-[Clothing] does not live independently (2)

What historical fashion era intrigues you the most?
I am most intrigued by the transition that happens around the French Revolution.  It is not very often that you have such drastic and sudden changes in clothing styles.  This time period also demonstrates what is most fascinating to me about clothing throughout history: that it does not live independently of the world around it.  That it is shaped by, and shapes, the people who wear the clothes and speaks to the enormous impact clothing can have on a larger culture.  This is the time period when after September 1793, it was mandated that women wear the tricolor cockade in public or face the consequences.  When Louis Capet (formerly Louis XVI) was forced to accept the Constitution, he was forcibly dressed in the red bonnet of freedom, one of the many symbols of the revolutionaries that visually, through clothing, exhibited their beliefs and demanded their freedom.

Do you have a go-to book or web site on fashion history for inspiration or fact-checking?
I have a number of favorite books.  I’m a huge fan of costume historian Aileen Ribeiro and the way she examines clothing through culture. Janet Arnold published a series of books in which she analyzed clothing from British museums, set them in their contextual period and then created patterns for the garments.  They’re remarkable books that span the history of costume from the early 1500s to the 1920s.  If I’m looking online, the Metropolitan Museum of Art or the Victoria & Albert Museum have fantastic databases showing their beautiful holdings.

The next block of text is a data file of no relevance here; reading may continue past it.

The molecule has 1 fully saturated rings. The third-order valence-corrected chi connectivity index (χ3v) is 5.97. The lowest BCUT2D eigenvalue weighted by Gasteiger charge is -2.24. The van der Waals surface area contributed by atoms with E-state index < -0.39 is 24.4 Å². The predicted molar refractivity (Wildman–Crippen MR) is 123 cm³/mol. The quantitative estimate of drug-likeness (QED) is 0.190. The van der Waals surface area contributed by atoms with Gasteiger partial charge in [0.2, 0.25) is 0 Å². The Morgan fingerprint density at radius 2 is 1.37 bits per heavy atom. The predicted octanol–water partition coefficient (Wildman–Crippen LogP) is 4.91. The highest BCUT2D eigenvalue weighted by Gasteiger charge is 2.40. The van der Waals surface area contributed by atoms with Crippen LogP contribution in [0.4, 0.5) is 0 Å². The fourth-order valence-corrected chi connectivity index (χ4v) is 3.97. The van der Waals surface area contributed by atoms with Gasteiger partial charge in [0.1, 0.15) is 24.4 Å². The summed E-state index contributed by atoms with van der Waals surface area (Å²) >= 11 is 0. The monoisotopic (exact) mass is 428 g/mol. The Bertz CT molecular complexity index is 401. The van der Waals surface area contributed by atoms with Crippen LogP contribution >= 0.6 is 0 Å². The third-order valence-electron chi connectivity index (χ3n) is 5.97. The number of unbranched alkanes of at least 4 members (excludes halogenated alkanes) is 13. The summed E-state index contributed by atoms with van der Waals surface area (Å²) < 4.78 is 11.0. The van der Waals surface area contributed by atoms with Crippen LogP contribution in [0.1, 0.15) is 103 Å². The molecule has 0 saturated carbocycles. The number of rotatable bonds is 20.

Side of the silk striped bodice Bettin re-created and wrote her research paper on. (via Costar)

Last year you told attendees about UNC’s online costume archive, Costar, which someone could spend hours browsing! Do you have a favorite item in the collection?
Well, I’ll always be a fan of the Silk Striped Bodice circa 1895-1897.  That’s the garment I chose to re-create in my third year of graduate school. (You can read my paper and see my reproduction on the site!  The G# for the garment is G1154.)

I’m also currently obsessing about a pair of women’s linen jodhpurs from the early 20th century that haven’t made it on to the Web site yet.

Regency wear isn’t required for our ball, of course, but a number of attendees dress up. Do you have any fashion/costuming advice for the men and women who want to?
Don’t worry if every little detail isn’t historically accurate!  Just capture the essence of it and have fun.  We have so little opportunity to really dress up these days that simply wearing long, full dresses with gloves or a top hat with knickers changes our attitude and the way we interact with other people.

What’s one fashion accessory a Regency woman couldn’t do without? A Regency man?
Hmm.  For the ladies, probably a shawl — preferably a cashmere one.  Those light cotton dresses didn’t provide a lot of warmth!  For a man, probably his cravat and the skill (or the valet) that went a long with tying one expertly.

With their shirts, waistcoats, cravats and coats, sometimes it seems like men in the Regency era might have had it worse than the women. Does it seem that way to you?